Diary of a Chambermaid (1964 film)

Diary of a Chambermaid (French: Le journal d'une femme de chambre, Italian: Il diario di una cameriera) is a 1964 French-Italian drama film.[1] It is one of several French films made by Spanish-born filmmaker Luis Buñuel. Though highly satirical and reflective of his typical anti-bourgeoisie sentiments, it is one of Buñuel's more realistic films, generally avoiding the outlandish surrealist imagery and far-fetched plot twists found in many of his other works. It stars Jeanne Moreau as a chambermaid whose attractiveness is apparent to owners and to servants alike—her femininity charms some, at the same time it brings out jealousy (or admiration) in others of the household and among adjacent neighbors. The maid's predicament, in this light, develops her as a character with some autonomy, and with some powers that derive from the narrative context—which is a social setting of corruption, violence, sexual obsession and perversion. Just off the train from Paris, the chambermaid steps into a waiting buggy from the chateau, its driver already eyeing her, with designs that he expresses by remarking on her shoes.

Diary of a Chambermaid
Theatrical poster
Directed byLuis Buñuel
Produced byMichel Safra
Serge Silberman
Written byLuis Buñuel
Jean-Claude Carrière
Based onThe Diary of a Chambermaid by Octave Mirbeau
StarringJeanne Moreau
Michel Piccoli
Georges Géret
Françoise Lugagne
Daniel Ivernel
Jean Ozenne
CinematographyRoger Fellous
Edited byLouisette Hautecoeur
Release date
  • 4 March 1964 (1964-03-04) (France)
  • 16 September 1964 (1964-09-16) (Italy)
Running time
97 minutes
85 minutes (alternative French version)

This was the first screenwriting collaboration between Buñuel and Jean-Claude Carrière, which would later produce his well-known Belle de Jour (1967), The Discreet Charm of the Bourgeoisie (1972) and That Obscure Object of Desire (1977). The two extensively reworked the 1900 novel of the same name by Octave Mirbeau, that had been given a more literal treatment in its second film adaptation, made in Hollywood in 1946, directed by Jean Renoir. The novel has been adapted for the screen a third time in Benoît Jacquot's 2015 version.


A stylish, attractive young woman, Célestine (Jeanne Moreau), arrives from Paris to become chambermaid for an odd family at their country chateau. The period is mid-1930s, and the populace is astir with extremist politics, right and left. The Monteil's household consists of a childless couple, the frigid wife's elderly, genteel father, and several servants, including Joseph the groom (Georges Géret) who's a rightist, nationalist, anti-Semitic, violent man. The wife (Françoise Lugagne) runs a rigidly tidy house; she would like to please her virile husband physically, but cannot, due to pelvic "pain." M. Monteil (Michel Piccoli) amuses himself by hunting small game and pursuing all the females within range the previous chambermaid seems to have left pregnant and had to be "bought off."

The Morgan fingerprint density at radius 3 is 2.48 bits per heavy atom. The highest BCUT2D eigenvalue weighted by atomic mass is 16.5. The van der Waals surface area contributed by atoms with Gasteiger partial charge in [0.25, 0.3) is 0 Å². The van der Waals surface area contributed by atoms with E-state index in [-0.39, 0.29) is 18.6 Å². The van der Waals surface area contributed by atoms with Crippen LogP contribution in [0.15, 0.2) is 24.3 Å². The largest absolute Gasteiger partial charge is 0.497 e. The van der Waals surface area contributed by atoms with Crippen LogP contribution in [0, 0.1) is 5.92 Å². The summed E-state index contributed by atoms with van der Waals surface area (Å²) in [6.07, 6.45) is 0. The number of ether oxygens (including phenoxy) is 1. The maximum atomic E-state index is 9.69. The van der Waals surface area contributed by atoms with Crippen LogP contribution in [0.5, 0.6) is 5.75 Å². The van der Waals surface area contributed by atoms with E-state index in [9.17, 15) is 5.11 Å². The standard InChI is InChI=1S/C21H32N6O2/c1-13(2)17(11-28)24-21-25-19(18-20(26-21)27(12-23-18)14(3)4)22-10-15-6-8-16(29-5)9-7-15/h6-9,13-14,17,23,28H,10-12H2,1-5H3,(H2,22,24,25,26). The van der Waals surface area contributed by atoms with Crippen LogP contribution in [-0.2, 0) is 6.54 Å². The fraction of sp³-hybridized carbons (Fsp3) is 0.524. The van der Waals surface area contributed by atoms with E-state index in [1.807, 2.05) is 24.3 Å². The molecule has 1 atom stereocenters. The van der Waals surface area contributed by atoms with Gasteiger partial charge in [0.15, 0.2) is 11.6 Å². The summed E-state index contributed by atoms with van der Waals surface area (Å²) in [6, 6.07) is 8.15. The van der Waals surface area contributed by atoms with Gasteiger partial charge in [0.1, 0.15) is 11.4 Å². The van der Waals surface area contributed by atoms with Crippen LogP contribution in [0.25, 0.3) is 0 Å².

The wife's father amuses himself with his collection of racy postcards and novels, and a closet full of women's shoes and boots, that he likes his chambermaids to model. Their next-door neighbor (Daniel Ivernel) is a burly, retired Army officer, with a chubby maid/mistress (Gilberte Géniat), and a violent streak of his own he likes to throw refuse and stones over the fence, to the great annoyance of M. Monteil. To the maid's role, (in this household chiefly determined by sexual proclivities of other characters) Célestine adapts quickly, and through her own insight as well as through convivial gossip from kitchen staff, she begins to employ her own female assets conveniently, a practical behavior providing her some security, in her varied domestic relations or encounters.

The elderly father, M. Rabour (Jean Ozenne), is found dead in bed, disheveled, clutching some boots that Célestine had worn earlier that evening; and Célestine decides to leave the job the next day. Previously, however, she had become motherly and protective of a sweet prepubescent girl named Claire (Dominique Sauvage) who visited the house; after the girl's raped and mutilated body is found in a nearby wood, Célestine decides to stay on at the job, in order to get revenge on the murderer. She quickly finds reason to suspect the groom Joseph. She seduces and promises to marry him and join him to run a café in Cherbourg, so he will confess the crime to her, which he does not. She then contrives and plants evidence to implicate him in the girl's murder. He is arrested, but eventually released for lack of solid evidence, although there is a suggestion that the real reason is his nativist political activism. Meanwhile, Célestine agrees to marry the elderly ex-Army-officer neighbor, and after the marriage, we see him serving her breakfast in bed and obeying her commands. The final scene shows a crowd of nationalistic men marching past the Cherbourg café run by Joseph, who has another woman now and is shouting rightist slogans.


Production and release notes

  • The film was originally intended for the Mexican actress Silvia Pinal (star of the film Viridiana, 1961). Pinal learned French and was willing to charge nothing for her participation. However, the French producers ended up choosing Jeanne Moreau.[2]
  • Shooting on Diary of a Chambermaid began on 21 October 1963.[3]
  • At the end of the film, the marching rightists shout "Vive Chiappe", a reference to the Paris police chief who stopped director Buñuel's 1930 film, L'Âge d'Or from being exhibited after the theater it was being shown in was destroyed by Fascists.[4]
  • In 1964, the film was shown at the Venice Film Festival and the New York Film Festival.[3]
  • The film was first released on home video in the U.S. on 22 March 1989.[3]
  • The film was re-released at the Film Forum in New York City on 13 October 2000 in a new 35-mm print.[3]


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